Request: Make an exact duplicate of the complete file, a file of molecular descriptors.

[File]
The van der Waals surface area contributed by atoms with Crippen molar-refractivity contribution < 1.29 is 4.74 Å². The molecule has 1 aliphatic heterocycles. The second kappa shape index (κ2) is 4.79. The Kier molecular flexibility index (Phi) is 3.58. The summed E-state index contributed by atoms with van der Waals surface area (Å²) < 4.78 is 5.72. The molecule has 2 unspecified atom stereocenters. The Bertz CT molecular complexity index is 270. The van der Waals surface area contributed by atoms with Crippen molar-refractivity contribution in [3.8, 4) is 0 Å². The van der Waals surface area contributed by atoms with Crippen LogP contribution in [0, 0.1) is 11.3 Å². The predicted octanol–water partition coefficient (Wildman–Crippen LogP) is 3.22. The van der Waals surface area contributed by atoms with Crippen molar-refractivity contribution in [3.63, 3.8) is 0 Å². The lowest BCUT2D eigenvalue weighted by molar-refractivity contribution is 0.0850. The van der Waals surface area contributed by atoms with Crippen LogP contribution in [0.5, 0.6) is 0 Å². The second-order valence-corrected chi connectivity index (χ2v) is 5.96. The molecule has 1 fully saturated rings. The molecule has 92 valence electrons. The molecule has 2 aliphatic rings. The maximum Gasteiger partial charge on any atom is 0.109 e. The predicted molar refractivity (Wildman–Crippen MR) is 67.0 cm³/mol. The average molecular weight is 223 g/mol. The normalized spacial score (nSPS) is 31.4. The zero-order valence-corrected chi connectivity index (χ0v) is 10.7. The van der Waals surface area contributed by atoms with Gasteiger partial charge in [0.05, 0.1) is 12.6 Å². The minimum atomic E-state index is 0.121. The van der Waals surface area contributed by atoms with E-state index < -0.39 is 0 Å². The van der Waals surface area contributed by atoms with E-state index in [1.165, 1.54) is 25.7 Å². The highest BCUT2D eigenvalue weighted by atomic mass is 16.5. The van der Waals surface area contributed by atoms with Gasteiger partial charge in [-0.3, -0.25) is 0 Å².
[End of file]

The van der Waals surface area contributed by atoms with Crippen molar-refractivity contribution < 1.29 is 4.74 Å². The molecule has 1 aliphatic heterocycles. The second kappa shape index (κ2) is 4.79. The Kier molecular flexibility index (Phi) is 3.58. The summed E-state index contributed by atoms with van der Waals surface area (Å²) < 4.78 is 5.72. The molecule has 2 unspecified atom stereocenters. The Bertz CT molecular complexity index is 270. The van der Waals surface area contributed by atoms with Crippen molar-refractivity contribution in [3.8, 4) is 0 Å². The van der Waals surface area contributed by atoms with Crippen LogP contribution in [0, 0.1) is 11.3 Å². The predicted octanol–water partition coefficient (Wildman–Crippen LogP) is 3.22. The van der Waals surface area contributed by atoms with Crippen molar-refractivity contribution in [3.63, 3.8) is 0 Å². The lowest BCUT2D eigenvalue weighted by molar-refractivity contribution is 0.0850. The van der Waals surface area contributed by atoms with Crippen LogP contribution in [0.5, 0.6) is 0 Å². The second-order valence-corrected chi connectivity index (χ2v) is 5.96. The molecule has 1 fully saturated rings. The molecule has 92 valence electrons. The molecule has 2 aliphatic rings. The maximum Gasteiger partial charge on any atom is 0.109 e. The predicted molar refractivity (Wildman–Crippen MR) is 67.0 cm³/mol. The average molecular weight is 223 g/mol. The normalized spacial score (nSPS) is 31.4. The zero-order valence-corrected chi connectivity index (χ0v) is 10.7. The van der Waals surface area contributed by atoms with Gasteiger partial charge in [0.05, 0.1) is 12.6 Å². The minimum atomic E-state index is 0.121. The van der Waals surface area contributed by atoms with E-state index < -0.39 is 0 Å². The van der Waals surface area contributed by atoms with E-state index in [1.165, 1.54) is 25.7 Å². The highest BCUT2D eigenvalue weighted by atomic mass is 16.5. The van der Waals surface area contributed by atoms with Gasteiger partial charge in [-0.3, -0.25) is 0 Å².